Charles DiMaggio, PhD, Assistant Professor of Epidemiology, Columbia University, discusses the benefits of incorporating Bayesian hierarchical modeling into spatial analysis of public health data. He asserts that 21st century advances in statistics and computing allow the full appreciation and use of methods first described 2 centuries ago by Rev. Bayes. He also provides examples of how this form of spatial analysis can benefit disaster preparedness and response efforts. This course also covers the basic hierarchy of the Bayesian approach and conditional auto-regression. Participants in this course should have a basic understanding of geospatial analysis.
The purpose of this course is to:
- Provide an in depth understanding of how recent advances in statistics and computing allow for new forms of spatial analyses that can benefit first responders, epidemiologists and social science researchers.
- Bayesian hierarchical modeling is a powerful tool for helping researchers answer difficult geospatial questions
- First responders, epidemiologists and social science researchers need to gain more familiarity with Bayesian hierarchical modeling, to better understand how it can be incorprorated into planning, response, and research. There are free computer tools, such as WinBUGS, which can help facilitate an understanding of the Bayesian approach.
- Bayesian hierarchical modeling is a challenging concept, but the learning curve is not as high as most people assume. Professor DiMaggio describes how we can incorporate Bayesian thinking into our everyday lives.
Public Health Emergency Preparedness Capabilities:
- Public Health Surveillance and Epidemiologic Investigation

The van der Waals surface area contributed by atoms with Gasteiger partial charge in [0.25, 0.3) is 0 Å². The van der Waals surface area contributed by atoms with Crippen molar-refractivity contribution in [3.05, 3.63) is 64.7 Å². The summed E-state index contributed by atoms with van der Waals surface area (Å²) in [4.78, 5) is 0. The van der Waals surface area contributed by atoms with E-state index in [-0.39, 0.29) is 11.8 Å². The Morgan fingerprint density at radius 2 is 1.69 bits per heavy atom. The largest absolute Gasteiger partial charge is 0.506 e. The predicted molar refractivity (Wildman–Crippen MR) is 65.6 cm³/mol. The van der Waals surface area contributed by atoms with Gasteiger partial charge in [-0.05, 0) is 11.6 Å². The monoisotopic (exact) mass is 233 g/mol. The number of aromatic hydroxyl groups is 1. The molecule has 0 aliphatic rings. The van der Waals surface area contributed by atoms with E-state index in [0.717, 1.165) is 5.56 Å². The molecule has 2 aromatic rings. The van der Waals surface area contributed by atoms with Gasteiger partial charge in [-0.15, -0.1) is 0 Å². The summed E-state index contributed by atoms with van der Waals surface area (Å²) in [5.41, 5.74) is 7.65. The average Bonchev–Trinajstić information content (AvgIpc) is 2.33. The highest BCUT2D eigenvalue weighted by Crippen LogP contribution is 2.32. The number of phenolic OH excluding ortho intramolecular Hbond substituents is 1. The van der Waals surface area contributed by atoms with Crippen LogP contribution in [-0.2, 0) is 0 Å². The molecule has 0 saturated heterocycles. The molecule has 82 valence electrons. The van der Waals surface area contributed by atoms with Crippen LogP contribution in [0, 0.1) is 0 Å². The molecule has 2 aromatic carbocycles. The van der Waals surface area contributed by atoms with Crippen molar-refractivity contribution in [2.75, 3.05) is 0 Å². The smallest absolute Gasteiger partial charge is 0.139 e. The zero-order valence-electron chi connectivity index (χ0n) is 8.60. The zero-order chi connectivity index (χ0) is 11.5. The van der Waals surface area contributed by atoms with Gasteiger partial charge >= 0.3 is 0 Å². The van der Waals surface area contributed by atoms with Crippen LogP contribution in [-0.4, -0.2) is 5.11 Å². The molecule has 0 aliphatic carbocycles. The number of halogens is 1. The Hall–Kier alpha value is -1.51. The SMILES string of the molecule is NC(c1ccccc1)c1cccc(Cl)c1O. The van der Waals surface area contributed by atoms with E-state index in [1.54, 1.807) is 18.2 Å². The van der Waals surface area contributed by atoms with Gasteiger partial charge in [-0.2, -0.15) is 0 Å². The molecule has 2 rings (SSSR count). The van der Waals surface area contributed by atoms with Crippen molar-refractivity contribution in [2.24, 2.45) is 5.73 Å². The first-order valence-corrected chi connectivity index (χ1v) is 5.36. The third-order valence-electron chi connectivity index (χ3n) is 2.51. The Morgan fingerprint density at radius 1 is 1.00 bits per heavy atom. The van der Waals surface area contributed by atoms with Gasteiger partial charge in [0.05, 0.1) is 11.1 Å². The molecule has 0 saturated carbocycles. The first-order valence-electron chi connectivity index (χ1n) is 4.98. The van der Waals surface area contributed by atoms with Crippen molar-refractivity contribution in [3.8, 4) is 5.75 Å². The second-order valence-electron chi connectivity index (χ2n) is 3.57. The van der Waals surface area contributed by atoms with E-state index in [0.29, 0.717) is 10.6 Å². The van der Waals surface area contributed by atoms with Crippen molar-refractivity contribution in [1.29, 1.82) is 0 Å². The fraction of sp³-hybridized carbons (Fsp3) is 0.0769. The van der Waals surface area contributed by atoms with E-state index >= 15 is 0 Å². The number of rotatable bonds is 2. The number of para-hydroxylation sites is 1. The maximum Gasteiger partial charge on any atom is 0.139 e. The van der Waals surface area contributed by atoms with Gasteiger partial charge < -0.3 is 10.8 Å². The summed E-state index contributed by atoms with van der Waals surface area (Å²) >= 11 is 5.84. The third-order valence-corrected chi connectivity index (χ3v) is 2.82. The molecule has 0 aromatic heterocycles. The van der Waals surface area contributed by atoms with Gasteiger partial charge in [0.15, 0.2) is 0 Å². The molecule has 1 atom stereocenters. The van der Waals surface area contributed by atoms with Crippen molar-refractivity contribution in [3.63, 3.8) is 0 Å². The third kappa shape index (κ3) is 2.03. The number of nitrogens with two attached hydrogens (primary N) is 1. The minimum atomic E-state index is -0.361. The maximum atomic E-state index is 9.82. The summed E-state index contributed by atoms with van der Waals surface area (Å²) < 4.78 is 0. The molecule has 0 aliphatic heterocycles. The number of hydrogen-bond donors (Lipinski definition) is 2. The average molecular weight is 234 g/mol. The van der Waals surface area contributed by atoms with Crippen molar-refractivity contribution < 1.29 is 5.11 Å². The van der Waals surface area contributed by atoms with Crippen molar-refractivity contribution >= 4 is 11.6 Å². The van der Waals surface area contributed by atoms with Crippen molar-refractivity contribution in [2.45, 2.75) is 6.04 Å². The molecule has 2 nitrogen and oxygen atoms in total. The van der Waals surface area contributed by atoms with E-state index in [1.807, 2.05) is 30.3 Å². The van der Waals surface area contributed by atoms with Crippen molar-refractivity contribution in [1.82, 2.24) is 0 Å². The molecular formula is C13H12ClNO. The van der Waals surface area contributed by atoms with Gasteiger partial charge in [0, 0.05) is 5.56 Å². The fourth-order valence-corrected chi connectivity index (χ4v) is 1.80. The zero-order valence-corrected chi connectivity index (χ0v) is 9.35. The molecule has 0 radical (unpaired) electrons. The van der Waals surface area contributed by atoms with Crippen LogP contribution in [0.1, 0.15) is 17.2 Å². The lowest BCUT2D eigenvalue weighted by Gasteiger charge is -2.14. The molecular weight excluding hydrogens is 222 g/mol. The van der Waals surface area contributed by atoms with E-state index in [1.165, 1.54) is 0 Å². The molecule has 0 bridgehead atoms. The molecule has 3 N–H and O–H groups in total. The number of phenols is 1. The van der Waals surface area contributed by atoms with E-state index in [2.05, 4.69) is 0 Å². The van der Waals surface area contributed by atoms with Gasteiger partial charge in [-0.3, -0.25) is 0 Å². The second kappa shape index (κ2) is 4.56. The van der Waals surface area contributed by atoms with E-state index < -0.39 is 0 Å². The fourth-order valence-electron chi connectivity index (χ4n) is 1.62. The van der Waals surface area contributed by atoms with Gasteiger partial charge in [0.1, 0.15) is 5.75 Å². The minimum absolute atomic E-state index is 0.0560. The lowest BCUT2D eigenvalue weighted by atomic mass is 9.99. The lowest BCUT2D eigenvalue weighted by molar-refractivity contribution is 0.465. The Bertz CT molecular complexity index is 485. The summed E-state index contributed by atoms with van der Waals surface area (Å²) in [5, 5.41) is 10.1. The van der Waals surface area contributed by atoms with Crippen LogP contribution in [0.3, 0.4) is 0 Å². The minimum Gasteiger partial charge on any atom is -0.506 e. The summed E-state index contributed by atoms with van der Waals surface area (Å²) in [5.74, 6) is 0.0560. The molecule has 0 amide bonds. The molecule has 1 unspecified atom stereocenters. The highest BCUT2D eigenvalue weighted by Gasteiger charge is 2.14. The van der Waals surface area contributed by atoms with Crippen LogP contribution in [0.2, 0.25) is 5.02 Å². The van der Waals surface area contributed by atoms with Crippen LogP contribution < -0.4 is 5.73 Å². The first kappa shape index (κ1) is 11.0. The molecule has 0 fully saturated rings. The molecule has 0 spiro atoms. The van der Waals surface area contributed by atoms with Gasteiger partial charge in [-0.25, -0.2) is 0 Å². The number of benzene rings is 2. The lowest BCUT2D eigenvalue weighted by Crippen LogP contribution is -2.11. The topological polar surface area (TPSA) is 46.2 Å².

- Emergency Public Information and Warning
- Information Sharing
Preparedness and Emergency Response Learning Center (CDC):
- 2.3 Report information potentially relevant to the identification and control of an emergency through the chain of command.
- 3.2 Contribute expertise to the development of emergency plans.
- 3.3 Participate in improving the organization's capacities (including, but not limited to program, plans, policies, laws, and workforce training).
At the end of this course, you will be able to:
- Describe how Bayesian statistics and computing allow for new forms of spatial analyses that can benefit first responders, epidemiologists and social science researchers
- Identify and explain the relevance of conditional auto-regression
- Define and summarize the similarities and differences between frequentist and Bayesian statistical approaches
- Summarize the purpose and importance of unstructured heterogeneity in spatial data
- Describe the utility of Ripley's K function
- Course Material - Spatial Approaches to Disaster Epidemiology
- Satisfaction Survey
- Spatial Approaches to Disaster Epidemiology: Dr. Snow Meets the Rev. Bayes